Where ASU needs to be careful
Defending the middle of the field and down the seams wasn’t ASU’s strong suit during their season opening victory over Northern Arizona.
In order to slow down the potent passing attack of Texas Tech, ASU cannot allow the receivers entering the middle of the field to catch the ball comfortably in space. More importantly, the Sun Devils can’t allow Mahomes to take off with the football into a vacated area of the field or even extend a play before heaving a pass downfield.
Mahomes’ ability to extend plays is among the best in the country. Finding a way to stop him from doing so will ultimately be the difference in the final outcome.
Where ASU has the advantage
Texas Tech’s offensive line is composed of a redshirt freshman, a sophomore, a redshirt sophomore, a senior and a redshirt season. Last year, it was the left side of the line that looked lost on several occasions.
Texas Tech’s starting right guard from last season moved to left tackle, but he’s the lone returning starter along the front five. Viva the Matadors—Texas Tech’s SB Nation site—had this to say regarding Mahomes’ protection in the first matchup of the year:
We were getting a lot of pressure from the outside of our offensive line throughout the game. Which forced Mahomes to take off scrambling almost as soon as he caught the snap on numerous occasions, which scares me a little bit. However, he did a good job showing his ability to step up into the pocket and deliver a strike.
If ASU wants to have any shot, they need to collapse the pocket and wrap up Mahomes when they get the chance, otherwise the man Graham called the best in his conference will make the defense pay.
Texas Tech Defense
The Red Raiders line up in multiple fronts defensively, employing different variations of zone and man coverage. There’s even a wrinkle of Tampa 2 that’s worked in.
Texas Tech’s defensive approach is very conservative against the pass, however its linebackers appeared to over-pursue ball carriers when facing the run and on play action.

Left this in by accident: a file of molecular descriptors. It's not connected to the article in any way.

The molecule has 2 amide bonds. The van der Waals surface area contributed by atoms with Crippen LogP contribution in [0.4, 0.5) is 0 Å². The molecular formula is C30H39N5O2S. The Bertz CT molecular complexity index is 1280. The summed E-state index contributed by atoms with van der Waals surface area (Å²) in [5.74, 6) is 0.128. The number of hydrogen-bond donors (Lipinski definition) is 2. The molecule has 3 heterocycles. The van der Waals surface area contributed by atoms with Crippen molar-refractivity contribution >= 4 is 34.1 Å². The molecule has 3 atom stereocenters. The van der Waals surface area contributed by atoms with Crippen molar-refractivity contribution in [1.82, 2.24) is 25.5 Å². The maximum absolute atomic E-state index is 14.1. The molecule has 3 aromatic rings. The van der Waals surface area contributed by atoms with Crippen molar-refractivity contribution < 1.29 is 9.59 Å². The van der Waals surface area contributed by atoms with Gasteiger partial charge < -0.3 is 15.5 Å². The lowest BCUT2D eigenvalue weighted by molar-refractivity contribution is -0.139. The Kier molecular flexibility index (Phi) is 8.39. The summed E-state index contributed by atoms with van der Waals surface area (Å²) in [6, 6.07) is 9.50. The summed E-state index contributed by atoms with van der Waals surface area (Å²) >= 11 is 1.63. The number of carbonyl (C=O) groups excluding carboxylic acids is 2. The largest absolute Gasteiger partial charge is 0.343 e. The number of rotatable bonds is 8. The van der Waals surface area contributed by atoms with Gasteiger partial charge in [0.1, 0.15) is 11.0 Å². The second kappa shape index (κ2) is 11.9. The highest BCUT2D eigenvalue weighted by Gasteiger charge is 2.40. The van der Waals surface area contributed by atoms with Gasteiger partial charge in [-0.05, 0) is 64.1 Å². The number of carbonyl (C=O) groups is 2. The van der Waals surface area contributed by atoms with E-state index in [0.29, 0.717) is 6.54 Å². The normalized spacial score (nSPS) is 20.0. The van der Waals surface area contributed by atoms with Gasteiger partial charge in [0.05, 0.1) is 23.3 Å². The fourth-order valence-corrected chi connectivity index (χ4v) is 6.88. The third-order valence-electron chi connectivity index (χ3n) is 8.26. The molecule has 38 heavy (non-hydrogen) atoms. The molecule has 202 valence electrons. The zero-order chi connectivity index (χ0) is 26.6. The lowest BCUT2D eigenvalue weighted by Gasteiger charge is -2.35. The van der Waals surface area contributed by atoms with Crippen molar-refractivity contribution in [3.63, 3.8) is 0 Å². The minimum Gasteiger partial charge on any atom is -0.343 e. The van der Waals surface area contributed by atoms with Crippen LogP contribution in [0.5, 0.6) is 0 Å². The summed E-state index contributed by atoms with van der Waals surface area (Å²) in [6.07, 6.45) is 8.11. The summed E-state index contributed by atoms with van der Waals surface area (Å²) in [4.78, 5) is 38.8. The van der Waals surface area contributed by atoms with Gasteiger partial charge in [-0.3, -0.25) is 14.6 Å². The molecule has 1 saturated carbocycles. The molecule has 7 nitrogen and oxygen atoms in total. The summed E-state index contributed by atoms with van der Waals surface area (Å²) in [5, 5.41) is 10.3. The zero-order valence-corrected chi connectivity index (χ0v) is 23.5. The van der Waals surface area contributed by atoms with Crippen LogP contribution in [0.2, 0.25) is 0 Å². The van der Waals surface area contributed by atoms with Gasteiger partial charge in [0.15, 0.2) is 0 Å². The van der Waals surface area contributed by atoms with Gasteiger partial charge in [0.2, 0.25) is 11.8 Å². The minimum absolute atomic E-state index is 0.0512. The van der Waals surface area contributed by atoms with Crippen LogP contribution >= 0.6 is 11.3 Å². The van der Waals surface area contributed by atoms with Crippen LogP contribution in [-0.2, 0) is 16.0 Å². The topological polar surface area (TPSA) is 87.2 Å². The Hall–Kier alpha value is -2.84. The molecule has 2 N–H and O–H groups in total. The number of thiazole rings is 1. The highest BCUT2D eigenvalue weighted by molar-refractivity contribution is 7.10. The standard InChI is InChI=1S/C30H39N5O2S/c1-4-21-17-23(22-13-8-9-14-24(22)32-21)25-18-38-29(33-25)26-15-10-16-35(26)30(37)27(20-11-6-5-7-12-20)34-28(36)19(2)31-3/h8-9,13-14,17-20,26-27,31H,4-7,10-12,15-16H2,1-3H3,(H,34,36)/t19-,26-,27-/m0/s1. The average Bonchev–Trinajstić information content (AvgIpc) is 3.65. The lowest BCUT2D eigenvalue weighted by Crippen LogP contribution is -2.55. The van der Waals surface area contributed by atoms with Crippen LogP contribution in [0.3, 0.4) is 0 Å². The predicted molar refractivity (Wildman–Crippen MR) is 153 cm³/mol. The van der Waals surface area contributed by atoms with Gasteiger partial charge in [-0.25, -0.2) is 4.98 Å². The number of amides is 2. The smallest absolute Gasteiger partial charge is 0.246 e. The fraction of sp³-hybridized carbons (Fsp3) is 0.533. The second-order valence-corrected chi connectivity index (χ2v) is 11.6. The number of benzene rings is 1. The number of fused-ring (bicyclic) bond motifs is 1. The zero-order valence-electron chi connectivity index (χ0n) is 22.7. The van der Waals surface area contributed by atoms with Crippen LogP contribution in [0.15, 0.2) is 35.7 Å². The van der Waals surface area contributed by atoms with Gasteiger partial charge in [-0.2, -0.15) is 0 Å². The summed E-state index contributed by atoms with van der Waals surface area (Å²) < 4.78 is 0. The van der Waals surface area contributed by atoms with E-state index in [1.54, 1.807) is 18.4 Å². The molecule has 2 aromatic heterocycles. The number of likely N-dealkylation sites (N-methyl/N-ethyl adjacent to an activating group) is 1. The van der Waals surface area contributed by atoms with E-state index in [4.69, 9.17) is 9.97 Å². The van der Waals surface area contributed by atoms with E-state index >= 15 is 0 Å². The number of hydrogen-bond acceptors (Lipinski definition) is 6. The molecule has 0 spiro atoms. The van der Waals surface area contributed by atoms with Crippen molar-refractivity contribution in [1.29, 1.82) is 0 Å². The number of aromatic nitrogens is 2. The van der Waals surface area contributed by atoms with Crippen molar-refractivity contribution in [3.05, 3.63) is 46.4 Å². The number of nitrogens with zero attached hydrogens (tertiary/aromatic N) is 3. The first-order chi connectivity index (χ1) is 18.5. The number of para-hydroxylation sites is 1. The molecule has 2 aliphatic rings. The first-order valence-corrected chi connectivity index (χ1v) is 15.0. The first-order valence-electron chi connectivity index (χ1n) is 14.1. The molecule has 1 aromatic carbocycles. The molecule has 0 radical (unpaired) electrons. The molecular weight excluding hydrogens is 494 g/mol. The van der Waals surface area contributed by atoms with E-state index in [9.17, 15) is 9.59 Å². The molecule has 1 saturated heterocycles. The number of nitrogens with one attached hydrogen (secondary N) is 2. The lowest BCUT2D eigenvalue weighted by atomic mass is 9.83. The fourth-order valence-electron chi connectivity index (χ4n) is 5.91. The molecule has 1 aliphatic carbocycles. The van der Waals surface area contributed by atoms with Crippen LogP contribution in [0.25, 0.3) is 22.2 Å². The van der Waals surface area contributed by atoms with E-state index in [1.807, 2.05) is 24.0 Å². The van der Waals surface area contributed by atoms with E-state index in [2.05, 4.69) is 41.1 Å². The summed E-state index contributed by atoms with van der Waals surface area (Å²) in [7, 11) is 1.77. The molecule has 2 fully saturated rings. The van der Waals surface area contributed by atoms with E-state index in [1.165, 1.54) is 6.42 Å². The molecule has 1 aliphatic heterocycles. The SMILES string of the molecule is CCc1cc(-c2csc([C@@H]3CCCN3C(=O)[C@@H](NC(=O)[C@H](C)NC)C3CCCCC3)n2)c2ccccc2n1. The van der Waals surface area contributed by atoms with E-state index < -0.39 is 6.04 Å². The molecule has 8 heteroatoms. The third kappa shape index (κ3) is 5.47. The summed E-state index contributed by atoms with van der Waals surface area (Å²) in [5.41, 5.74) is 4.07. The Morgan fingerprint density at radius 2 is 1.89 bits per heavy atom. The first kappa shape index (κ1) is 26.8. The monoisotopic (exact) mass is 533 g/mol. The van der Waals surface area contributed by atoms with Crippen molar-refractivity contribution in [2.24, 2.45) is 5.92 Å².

This bodes well for ASU running backs Kalen Ballage and Demario Richard, along with quarterback Manny Wilkins. If the three of them are sharp, they’ll make an overly vigilant defender pay for his mistake, especially considering how much misdirection, motion and action goes on in the backfield.
In the passing game, the approach is much different.
During a third-and-6 against Texas, the Red Raiders defense showed blitz, placing five along the line of scrimmage.
However, when the ball was snapped, the two edge defenders dropped back into a spy or containment, watching the quarterback in the backfield while only three men rushed the passer.
Previous opponents took advantage of Tech’s conservative passing defense, particularly teams with talented receivers and a capable offensive line or solid quarterback play.
Where ASU needs to be careful
Taking care of the football is paramount this week. Giving Mahomes any extra possessions will come back to haunt the Sun Devils, and realistically, they should be able to move the ball well against the Red Raiders defense.
Where ASU has the advantage
The Wilkins-Richard-Ballage trio is going to be tough to stop for opposing defenses, even they know what’s coming. Aside from quarterback, offensively, ASU actually is the better team, it’s just a matter of putting it all together.
ASU’s offense shouldn’t have much trouble moving the ball against the Red Raiders’ defense.
Game Viewed: Texas Tech @ Texas (2015), Texas Tech @ TCU (2015), Texas Tech vs LSU (2015)